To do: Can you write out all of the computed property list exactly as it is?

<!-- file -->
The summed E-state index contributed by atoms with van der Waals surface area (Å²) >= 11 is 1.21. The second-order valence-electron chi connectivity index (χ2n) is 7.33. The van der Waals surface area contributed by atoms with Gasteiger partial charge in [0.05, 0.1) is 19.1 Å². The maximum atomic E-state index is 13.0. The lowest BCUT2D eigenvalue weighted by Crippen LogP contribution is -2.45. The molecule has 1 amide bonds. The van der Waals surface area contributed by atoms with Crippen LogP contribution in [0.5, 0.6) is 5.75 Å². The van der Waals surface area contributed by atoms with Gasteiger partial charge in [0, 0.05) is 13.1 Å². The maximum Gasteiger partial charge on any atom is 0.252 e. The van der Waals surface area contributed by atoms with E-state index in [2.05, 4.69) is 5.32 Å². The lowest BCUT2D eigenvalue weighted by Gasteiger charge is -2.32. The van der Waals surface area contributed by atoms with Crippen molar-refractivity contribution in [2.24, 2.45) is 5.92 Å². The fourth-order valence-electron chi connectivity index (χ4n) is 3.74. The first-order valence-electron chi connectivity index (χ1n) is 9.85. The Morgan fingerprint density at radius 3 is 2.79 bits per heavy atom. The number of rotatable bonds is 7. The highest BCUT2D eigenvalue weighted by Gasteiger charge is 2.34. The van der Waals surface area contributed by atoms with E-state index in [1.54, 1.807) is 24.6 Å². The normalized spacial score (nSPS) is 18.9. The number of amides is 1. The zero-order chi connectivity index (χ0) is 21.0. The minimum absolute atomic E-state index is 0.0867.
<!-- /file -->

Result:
The summed E-state index contributed by atoms with van der Waals surface area (Å²) >= 11 is 1.21. The second-order valence-electron chi connectivity index (χ2n) is 7.33. The van der Waals surface area contributed by atoms with Gasteiger partial charge in [0.05, 0.1) is 19.1 Å². The maximum atomic E-state index is 13.0. The lowest BCUT2D eigenvalue weighted by Crippen LogP contribution is -2.45. The molecule has 1 amide bonds. The van der Waals surface area contributed by atoms with Crippen LogP contribution in [0.5, 0.6) is 5.75 Å². The van der Waals surface area contributed by atoms with Gasteiger partial charge in [0, 0.05) is 13.1 Å². The maximum Gasteiger partial charge on any atom is 0.252 e. The van der Waals surface area contributed by atoms with E-state index in [2.05, 4.69) is 5.32 Å². The lowest BCUT2D eigenvalue weighted by Gasteiger charge is -2.32. The van der Waals surface area contributed by atoms with Crippen molar-refractivity contribution in [2.24, 2.45) is 5.92 Å². The fourth-order valence-electron chi connectivity index (χ4n) is 3.74. The first-order valence-electron chi connectivity index (χ1n) is 9.85. The Morgan fingerprint density at radius 3 is 2.79 bits per heavy atom. The number of rotatable bonds is 7. The highest BCUT2D eigenvalue weighted by Gasteiger charge is 2.34. The van der Waals surface area contributed by atoms with E-state index in [1.54, 1.807) is 24.6 Å². The normalized spacial score (nSPS) is 18.9. The number of amides is 1. The zero-order chi connectivity index (χ0) is 21.0. The minimum absolute atomic E-state index is 0.0867.